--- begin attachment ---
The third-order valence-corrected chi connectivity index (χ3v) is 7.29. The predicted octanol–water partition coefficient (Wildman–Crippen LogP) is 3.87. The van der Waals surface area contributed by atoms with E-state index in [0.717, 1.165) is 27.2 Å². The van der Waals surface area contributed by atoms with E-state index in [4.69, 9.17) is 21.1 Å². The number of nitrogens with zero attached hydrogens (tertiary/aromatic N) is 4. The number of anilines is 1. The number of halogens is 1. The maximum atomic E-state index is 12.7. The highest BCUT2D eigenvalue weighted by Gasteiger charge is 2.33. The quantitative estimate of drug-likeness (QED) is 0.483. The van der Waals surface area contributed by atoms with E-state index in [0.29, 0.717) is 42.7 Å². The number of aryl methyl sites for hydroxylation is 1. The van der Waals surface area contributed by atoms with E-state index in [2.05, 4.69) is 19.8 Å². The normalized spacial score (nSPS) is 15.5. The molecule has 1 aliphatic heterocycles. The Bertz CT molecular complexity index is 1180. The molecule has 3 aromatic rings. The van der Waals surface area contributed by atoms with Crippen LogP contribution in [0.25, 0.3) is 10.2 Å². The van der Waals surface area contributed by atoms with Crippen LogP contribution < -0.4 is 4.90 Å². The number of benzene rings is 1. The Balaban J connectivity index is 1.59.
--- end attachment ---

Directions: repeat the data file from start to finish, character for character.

The third-order valence-corrected chi connectivity index (χ3v) is 7.29. The predicted octanol–water partition coefficient (Wildman–Crippen LogP) is 3.87. The van der Waals surface area contributed by atoms with E-state index in [0.717, 1.165) is 27.2 Å². The van der Waals surface area contributed by atoms with E-state index in [4.69, 9.17) is 21.1 Å². The number of nitrogens with zero attached hydrogens (tertiary/aromatic N) is 4. The number of anilines is 1. The number of halogens is 1. The maximum atomic E-state index is 12.7. The highest BCUT2D eigenvalue weighted by Gasteiger charge is 2.33. The quantitative estimate of drug-likeness (QED) is 0.483. The van der Waals surface area contributed by atoms with E-state index in [0.29, 0.717) is 42.7 Å². The number of aryl methyl sites for hydroxylation is 1. The van der Waals surface area contributed by atoms with E-state index in [2.05, 4.69) is 19.8 Å². The normalized spacial score (nSPS) is 15.5. The molecule has 1 aliphatic heterocycles. The Bertz CT molecular complexity index is 1180. The molecule has 3 aromatic rings. The van der Waals surface area contributed by atoms with Crippen LogP contribution in [0.25, 0.3) is 10.2 Å². The van der Waals surface area contributed by atoms with Crippen LogP contribution < -0.4 is 4.90 Å². The number of benzene rings is 1. The Balaban J connectivity index is 1.59.